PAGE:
Tim Cairney, Ph.D., CA, is an associate professor of accounting at Georgia Southern University. He has an MBA from Dalhousie University and earned his professional designation from Institute of Chartered Accountants of Nova Scotia. Tim articled with Collins Barrow Maheu Noiseux and, subsequently, worked as controller for a small hospitality company. He returned for his doctorate at Virginia Tech, writing his dissertation on the credibility of voluntary disclosures. His research and publications concern voluntary disclosures, the market for audit services, and how industry competition impacts these areas. His teaching interests include performance measures and the how management accounting systems impact the achievement of goals.
Areas of Expertise (4)
Management Accounting Systems
School of Accountancy Research Award
Charles R. Gibbs Faculty Award
GSU Faculty Research Grant
Virginia Polytechnic Institute and State University: PhD, Accounting 1995
Client Industry Characteristics and Auditor ChangesReview of Accounting and Finance
Cairney, Timothy D., Errol G.G. Stewart
2016 This study examines the association between audit report lag, the length of time between the fiscal yearend and the date the Auditors Report is signed, and client industry homogeneity, a measure of the similarity of operations of members of an industry. The evidence suggests that auditors complete audits of clients more quickly in more homogenous industries. There is a negative association between audit report lag and homogeneity which indicates that auditors are more efficient in audits in more homogenous industries. There is also a negative association between audit report lag and specialist audits in homogenous industries. Lastly, homogenous industry audits are better able to be completed by the compressed filing dates imposed by the SEC on accelerated and large accelerated filer in 2003 and 2006.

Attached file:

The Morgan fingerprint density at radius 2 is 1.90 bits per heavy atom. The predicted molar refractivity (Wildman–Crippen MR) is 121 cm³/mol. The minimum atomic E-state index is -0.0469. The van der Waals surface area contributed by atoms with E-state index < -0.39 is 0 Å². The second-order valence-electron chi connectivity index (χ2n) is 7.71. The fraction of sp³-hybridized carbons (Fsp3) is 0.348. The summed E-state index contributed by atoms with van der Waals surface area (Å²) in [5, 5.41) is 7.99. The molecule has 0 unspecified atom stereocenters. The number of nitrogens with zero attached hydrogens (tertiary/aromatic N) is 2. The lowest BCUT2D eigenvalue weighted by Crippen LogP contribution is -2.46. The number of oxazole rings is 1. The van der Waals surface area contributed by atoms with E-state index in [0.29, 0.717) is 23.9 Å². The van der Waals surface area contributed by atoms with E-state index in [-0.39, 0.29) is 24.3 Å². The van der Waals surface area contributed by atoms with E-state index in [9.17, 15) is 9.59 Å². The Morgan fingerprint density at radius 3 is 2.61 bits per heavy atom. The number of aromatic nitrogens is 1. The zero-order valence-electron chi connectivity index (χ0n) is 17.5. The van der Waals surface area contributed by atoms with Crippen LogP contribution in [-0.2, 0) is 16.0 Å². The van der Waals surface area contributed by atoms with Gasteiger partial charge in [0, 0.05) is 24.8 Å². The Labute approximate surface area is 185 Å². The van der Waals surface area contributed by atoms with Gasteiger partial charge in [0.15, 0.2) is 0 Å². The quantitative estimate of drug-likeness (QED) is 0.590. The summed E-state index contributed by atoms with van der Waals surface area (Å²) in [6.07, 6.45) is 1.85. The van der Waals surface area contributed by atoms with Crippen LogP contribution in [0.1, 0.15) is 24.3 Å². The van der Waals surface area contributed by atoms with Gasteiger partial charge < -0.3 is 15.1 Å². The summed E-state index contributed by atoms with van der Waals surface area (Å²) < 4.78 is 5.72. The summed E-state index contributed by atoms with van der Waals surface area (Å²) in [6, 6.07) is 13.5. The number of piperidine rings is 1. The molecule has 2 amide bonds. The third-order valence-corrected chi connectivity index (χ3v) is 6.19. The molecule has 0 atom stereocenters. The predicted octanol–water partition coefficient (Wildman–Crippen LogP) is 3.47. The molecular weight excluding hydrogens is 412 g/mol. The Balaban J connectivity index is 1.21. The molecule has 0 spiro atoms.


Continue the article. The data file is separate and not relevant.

Audit Fees and Client Industry HomogeneityAuditing: A Journal of Practice & Theory
Cairney, Timothy D., Errol G.G. Stewart
2015 This study examines the relationship between a client industry's homogeneity and audit fees. We assume that audit efficiencies occur in audits in industries whose members have similar operations and, therefore, are where auditors benefit from the use of similar audit procedures and experience lower average audit costs. To identify industries with similar operations, we use operational expense homogeneity, which is based on the correlations between the changes in operating expenses among industry members. Adapting a standard fee model (Hay, Knechel, and Wong 2006), we find that homogeneity is negatively associated with audit fees. Further, we find that specialist auditors charge lower fees in homogenous industries. Finally, we observe a lower standard deviation of fees in more homogenous industries. Together, these results suggest that auditors sustain lower costs in audits of homogenous clients and that the similarly lower costs incurred across auditors are passed on to clients in the form of lower fees.
Which Industry Classification Method Produces More Homogeneous Groups Of Firms?Homogeneous Groups Of Firms? Academy of Accounting and Financial Studies Journal
Cairney, Timothy D., Leslie Fletcher